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Texas clinic closures limit comprehensiveness of medical residents' abortion care education

Clinic closures and abortion stigma might impede medical residents' ability to learn how to provide abortion care and to garner experience working with women seeking abortion care in Texas, Houston Public Media reports (Feibel, Houston Public Media, 6/16).

Abortion restrictions and clinic closures

Following the implementation of an omnibus antiabortion-rights law (HB 2), the number of abortion clinics in Texas has dropped from 41 to 19 over the last three years. Among other things, HB 2 mandates that abortion clinics meet the same building standards as ambulatory surgical centers and requires abortion providers to have admitting privileges at local hospitals. The provisions were challenged in federal court, and the Supreme Court is expected to issue a ruling on the case later this month.

Some OB-GYN residency program directors have cited challenges arranging for abortion care training because the clinic nearest to them has closed (Women's Health Policy Report, 6/15). According to Houston Public Media, some of the 18 accredited medical residencies in Texas are in areas without outpatient abortion clinics.

Citing clinic closures in Lubbock, Odessa and other cities in the state, a physician at a Texas clinic that provides abortion care training noted, "There are places in Texas where there are [OB-GYN] residents who can't get anywhere to be trained." The doctor, who requested to remain anonymous, added, "We've been approached by many different residency programs about the ability to train their residents ... Unfortunately, we just don't have the capability to train everyone."

Separately, Lori Freedman, a medical sociologist at the University of California-San Francisco, said, "How can you have abortion provision if you don't have trained doctors? Especially the ones likely to stay in your state." She noted that abortion care training is more common in the United States tends to be limited to "relatively liberal, urban areas."

Implications for students

While the Accreditation Council for Graduate Medical Education requires OB-GYN programs to provide abortion care training, programs can meet the requirement by offering alternative instruction, such as teaching students how to provide abortion care in a hospital situation, as when the woman's life in in danger, or teaching students about abortion care via lectures and simulations.

According to Houston Public Media, many experts dispute that such training is comparable to the training residents need and would receive at an outpatient clinic, with patients. The medical procedure for a first-trimester surgical abortion is the same as the procedure to treat a miscarriage, as well as to take a uterine biopsy or treat excessive bleeding. However, while the underlying technique is the same, the process of terminating a pregnancy requires training unique to that procedure. Providers also have to learn how to provide medication abortion, as well as how to address various antiabortion-rights requirements in the state, such as reading state-mandated information about abortion to a patient and having a patient hear the fetal heartbeat. In order to address these requirements, many experts contend that residents need practice at outpatient clinics, where most abortion care is provided, Houston Public Media reports.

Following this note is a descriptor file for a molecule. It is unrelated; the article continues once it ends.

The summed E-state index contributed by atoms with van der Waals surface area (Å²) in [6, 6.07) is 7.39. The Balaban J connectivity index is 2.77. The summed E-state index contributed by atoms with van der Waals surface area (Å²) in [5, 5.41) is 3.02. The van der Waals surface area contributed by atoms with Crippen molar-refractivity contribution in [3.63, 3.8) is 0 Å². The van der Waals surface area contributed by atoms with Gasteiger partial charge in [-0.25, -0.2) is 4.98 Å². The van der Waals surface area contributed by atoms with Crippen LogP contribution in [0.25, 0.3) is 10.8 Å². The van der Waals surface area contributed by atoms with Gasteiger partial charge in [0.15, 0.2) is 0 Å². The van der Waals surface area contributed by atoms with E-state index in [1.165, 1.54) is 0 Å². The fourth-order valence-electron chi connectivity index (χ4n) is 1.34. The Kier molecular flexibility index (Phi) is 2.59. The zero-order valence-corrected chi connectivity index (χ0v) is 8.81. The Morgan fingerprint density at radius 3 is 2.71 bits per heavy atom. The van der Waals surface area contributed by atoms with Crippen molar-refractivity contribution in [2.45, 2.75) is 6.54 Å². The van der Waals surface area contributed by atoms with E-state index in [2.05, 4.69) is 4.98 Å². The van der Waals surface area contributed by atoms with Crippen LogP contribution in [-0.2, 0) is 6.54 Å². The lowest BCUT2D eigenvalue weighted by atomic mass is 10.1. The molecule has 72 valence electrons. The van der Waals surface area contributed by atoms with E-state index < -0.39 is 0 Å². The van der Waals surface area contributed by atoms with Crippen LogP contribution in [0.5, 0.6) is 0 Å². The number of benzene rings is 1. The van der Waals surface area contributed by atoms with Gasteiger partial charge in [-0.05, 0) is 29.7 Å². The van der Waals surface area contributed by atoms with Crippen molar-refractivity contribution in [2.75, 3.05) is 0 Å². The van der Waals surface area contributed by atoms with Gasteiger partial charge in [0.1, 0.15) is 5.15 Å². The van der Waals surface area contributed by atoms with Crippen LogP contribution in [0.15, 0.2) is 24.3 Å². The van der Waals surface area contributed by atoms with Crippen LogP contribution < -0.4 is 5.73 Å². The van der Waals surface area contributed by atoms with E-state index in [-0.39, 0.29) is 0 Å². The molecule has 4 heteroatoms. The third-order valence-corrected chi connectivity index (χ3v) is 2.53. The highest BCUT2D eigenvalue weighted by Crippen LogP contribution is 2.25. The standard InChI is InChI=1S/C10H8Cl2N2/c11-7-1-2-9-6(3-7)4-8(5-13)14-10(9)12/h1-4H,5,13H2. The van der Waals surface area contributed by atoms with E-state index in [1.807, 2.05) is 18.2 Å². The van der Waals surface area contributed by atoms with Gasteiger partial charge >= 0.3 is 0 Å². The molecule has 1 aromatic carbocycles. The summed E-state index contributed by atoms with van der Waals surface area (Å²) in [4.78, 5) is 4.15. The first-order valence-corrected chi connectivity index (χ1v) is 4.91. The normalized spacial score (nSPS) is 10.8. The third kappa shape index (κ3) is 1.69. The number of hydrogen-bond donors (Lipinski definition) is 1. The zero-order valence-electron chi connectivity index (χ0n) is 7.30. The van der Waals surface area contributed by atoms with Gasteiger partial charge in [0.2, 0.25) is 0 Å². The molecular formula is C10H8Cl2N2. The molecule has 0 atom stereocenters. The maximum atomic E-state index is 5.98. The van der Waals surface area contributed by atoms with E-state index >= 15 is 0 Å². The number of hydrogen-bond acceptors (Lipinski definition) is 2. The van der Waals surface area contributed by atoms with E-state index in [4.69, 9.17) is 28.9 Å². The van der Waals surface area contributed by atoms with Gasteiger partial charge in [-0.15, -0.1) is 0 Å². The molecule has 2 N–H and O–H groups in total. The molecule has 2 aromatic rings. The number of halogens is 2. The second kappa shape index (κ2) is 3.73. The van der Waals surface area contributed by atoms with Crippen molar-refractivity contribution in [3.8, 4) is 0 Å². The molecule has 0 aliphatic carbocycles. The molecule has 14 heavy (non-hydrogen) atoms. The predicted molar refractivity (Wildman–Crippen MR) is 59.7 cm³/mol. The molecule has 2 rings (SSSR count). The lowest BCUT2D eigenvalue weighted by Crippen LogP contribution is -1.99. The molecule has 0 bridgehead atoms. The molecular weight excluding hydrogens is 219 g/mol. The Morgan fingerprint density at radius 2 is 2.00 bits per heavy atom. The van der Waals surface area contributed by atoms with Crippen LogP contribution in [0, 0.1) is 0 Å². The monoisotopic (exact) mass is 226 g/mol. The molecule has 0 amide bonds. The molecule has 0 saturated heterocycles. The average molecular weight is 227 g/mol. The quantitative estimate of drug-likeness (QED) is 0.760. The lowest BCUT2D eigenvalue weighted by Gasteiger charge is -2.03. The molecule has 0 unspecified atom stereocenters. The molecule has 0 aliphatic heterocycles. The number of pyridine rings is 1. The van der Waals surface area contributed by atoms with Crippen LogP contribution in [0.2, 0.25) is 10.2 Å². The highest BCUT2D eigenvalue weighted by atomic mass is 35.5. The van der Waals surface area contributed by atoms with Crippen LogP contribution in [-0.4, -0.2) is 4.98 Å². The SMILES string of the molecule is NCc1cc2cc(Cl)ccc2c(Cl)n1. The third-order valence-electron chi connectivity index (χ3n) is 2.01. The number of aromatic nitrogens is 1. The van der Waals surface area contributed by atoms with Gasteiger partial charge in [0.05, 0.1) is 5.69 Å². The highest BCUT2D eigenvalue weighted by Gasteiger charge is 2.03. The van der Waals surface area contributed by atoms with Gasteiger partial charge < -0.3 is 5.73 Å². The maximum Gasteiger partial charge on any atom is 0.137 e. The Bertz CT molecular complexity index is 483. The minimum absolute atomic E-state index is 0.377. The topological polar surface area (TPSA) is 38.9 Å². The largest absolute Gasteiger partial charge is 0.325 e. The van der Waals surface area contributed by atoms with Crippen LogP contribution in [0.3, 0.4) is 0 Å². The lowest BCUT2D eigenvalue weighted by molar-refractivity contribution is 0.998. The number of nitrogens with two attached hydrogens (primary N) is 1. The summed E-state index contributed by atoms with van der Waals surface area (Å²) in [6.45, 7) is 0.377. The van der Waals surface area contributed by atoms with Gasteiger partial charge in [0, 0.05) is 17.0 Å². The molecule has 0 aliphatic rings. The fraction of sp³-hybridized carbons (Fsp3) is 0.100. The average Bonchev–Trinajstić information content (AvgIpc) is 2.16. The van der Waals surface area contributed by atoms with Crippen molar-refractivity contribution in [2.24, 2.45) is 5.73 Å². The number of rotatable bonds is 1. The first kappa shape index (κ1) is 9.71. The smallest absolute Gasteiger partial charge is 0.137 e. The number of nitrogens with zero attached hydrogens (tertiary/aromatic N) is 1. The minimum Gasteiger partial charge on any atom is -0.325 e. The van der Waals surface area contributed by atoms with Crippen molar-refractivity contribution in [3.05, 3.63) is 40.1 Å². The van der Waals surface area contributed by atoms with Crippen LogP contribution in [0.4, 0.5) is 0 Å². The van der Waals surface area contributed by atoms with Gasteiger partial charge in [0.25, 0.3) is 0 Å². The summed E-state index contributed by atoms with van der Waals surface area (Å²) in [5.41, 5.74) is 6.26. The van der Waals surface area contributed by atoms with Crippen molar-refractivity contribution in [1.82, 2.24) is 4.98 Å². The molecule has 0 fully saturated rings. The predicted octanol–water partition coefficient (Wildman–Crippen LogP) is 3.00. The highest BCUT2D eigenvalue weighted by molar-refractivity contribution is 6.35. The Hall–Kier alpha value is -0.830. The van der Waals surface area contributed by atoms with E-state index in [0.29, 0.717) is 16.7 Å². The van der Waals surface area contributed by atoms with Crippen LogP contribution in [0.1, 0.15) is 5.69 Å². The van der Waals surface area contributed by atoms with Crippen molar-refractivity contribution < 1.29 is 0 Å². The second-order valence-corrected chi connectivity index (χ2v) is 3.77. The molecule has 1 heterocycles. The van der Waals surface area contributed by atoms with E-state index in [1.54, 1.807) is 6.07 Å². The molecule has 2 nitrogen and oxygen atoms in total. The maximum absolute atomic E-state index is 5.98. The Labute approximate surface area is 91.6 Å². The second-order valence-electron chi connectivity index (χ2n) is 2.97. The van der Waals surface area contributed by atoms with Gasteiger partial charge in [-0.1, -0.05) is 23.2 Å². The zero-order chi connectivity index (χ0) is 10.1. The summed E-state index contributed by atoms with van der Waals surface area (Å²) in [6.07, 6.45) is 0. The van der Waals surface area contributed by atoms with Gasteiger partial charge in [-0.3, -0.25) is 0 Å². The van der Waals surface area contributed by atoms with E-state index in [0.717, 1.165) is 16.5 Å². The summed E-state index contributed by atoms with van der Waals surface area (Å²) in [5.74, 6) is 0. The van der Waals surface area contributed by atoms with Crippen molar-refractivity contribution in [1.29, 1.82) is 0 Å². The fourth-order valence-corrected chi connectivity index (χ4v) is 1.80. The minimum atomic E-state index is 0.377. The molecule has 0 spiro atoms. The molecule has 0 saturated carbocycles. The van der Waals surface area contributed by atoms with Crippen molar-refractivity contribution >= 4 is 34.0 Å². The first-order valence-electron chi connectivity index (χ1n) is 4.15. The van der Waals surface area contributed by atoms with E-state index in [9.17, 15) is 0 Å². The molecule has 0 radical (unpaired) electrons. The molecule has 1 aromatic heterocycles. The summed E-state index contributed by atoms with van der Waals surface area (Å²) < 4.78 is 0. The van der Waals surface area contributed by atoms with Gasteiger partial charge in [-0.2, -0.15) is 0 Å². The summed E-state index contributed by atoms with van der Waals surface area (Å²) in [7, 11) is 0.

For example, Bernard Rosenfeld, an OB-GYN who provides abortion care in Texas, said residents will not be fully prepared to provide abortion care until they have provided it several dozen times.

Rosenfeld explained how the process of providing a first-trimester surgical abortion would differ between a hospital, where a woman likely would have general anesthetic, compared with an outpatient facility, where a woman receives local anesthetic or no anesthetic during the procedure. The outpatient treatment is safer for the patient, but it requires greater expertise from the doctor to minimize patient discomfort during the procedure, according to Rosenfeld and other experts. Rosenfeld noted, "[A]ll that is learned."

In addition, working at outpatient clinics with women seeking abortion care helps residents develop bedside skills, including compassion, empathy and political awareness, according to Houston Public Media. A medical resident who asked to be identified as Jane said, "Every woman has a different story and a different reason why she chooses to end her pregnancy."

Jody Steinauer, an OB-GYN professor and researcher at the Bixby Center for Global Reproductive Health at the University of California-San Francisco, has conducted research finding that training with women seeking abortion care can encourage young physicians to provide the service throughout their careers. Steinauer said, "When [residents] spend time in a setting that provides abortion care, they have real epiphanies ... They become more aware of their biases. They're surprised that more than half of women having abortion are already mothers, for example."

Separately, Jane reflected on how her abortion care training "makes it even more obvious how important it is for women to have access to abortions." She said, "If I think a woman needs access and I have the skills to provide access, I should" (Houston Public Media, 6/16).